The Spy Who Came in from the Cold War: Intelligence and International Law

60 Pages Posted: 13 Mar 2007

See all articles by Simon Chesterman

Simon Chesterman

National University of Singapore (NUS) - Faculty of Law


International law has traditionally had little to say on the subject of intelligence — in large part because outraged rhetoric has long been contradicted by widespread practice. This article surveys efforts to regulate the collection of intelligence in international law before turning to more recent checks on the manner in which intelligence has been invoked in international organizations. Long a "dirty word" within the United Nations, intelligence is now being used to justify military strikes, target financial sanctions, and indict war criminals. While there is little prospect for limiting collection of intelligence beyond activities that can be physically intercepted or prevented, increasing recourse to intelligence in multilateral forums is beginning to impose procedural constraints on the purposes for which that intelligence may be employed.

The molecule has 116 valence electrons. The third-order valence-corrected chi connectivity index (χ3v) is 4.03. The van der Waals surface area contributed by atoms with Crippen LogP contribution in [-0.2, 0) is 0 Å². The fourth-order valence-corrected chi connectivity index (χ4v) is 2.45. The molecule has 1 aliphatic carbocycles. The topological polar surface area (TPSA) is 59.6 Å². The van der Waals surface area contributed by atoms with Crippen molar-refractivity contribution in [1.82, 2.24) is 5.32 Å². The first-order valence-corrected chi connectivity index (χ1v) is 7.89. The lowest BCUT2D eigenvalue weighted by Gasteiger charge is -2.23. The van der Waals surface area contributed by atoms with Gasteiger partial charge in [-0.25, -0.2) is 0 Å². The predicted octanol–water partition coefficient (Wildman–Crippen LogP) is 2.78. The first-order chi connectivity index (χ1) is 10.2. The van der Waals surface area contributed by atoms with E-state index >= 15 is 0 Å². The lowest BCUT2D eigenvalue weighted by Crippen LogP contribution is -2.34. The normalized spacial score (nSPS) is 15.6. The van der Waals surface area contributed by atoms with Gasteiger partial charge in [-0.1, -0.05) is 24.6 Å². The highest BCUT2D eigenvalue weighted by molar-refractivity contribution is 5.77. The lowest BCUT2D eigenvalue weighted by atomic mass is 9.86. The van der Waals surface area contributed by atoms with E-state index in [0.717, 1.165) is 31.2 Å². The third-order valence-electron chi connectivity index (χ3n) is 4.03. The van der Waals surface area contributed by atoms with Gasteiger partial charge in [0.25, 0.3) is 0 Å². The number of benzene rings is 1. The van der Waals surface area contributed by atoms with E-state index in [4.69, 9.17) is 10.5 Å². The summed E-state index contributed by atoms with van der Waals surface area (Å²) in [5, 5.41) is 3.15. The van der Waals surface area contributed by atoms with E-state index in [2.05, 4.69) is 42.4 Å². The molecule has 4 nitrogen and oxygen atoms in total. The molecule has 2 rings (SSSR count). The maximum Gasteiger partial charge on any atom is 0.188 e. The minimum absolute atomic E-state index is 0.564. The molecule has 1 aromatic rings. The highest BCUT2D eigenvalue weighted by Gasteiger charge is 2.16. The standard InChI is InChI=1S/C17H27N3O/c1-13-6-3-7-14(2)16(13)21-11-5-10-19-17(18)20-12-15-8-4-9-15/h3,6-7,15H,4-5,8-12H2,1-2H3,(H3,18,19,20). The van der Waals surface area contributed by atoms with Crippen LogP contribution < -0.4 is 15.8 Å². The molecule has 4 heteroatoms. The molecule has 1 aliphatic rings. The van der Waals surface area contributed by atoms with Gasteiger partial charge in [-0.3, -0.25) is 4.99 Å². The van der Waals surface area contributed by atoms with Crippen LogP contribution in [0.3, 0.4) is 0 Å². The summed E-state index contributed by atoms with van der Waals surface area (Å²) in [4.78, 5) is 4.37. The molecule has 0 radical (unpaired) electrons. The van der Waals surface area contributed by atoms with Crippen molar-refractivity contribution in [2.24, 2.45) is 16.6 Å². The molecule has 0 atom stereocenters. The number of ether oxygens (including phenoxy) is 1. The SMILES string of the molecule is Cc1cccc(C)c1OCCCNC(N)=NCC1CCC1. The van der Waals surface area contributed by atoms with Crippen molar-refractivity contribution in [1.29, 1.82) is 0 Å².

Keywords: Intelligence, International Law, United Nations, Terrorism, Weapons of Mass Destruction, Sanctions, International Criminal Law

Suggested Citation

Chesterman, Simon, The Spy Who Came in from the Cold War: Intelligence and International Law. Michigan Journal of International Law, Vol. 27, 2006. Available at SSRN:

Simon Chesterman (Contact Author)

National University of Singapore (NUS) - Faculty of Law ( email )

469G Bukit Timah Road
Eu Tong Sen Building
Singapore, 259776


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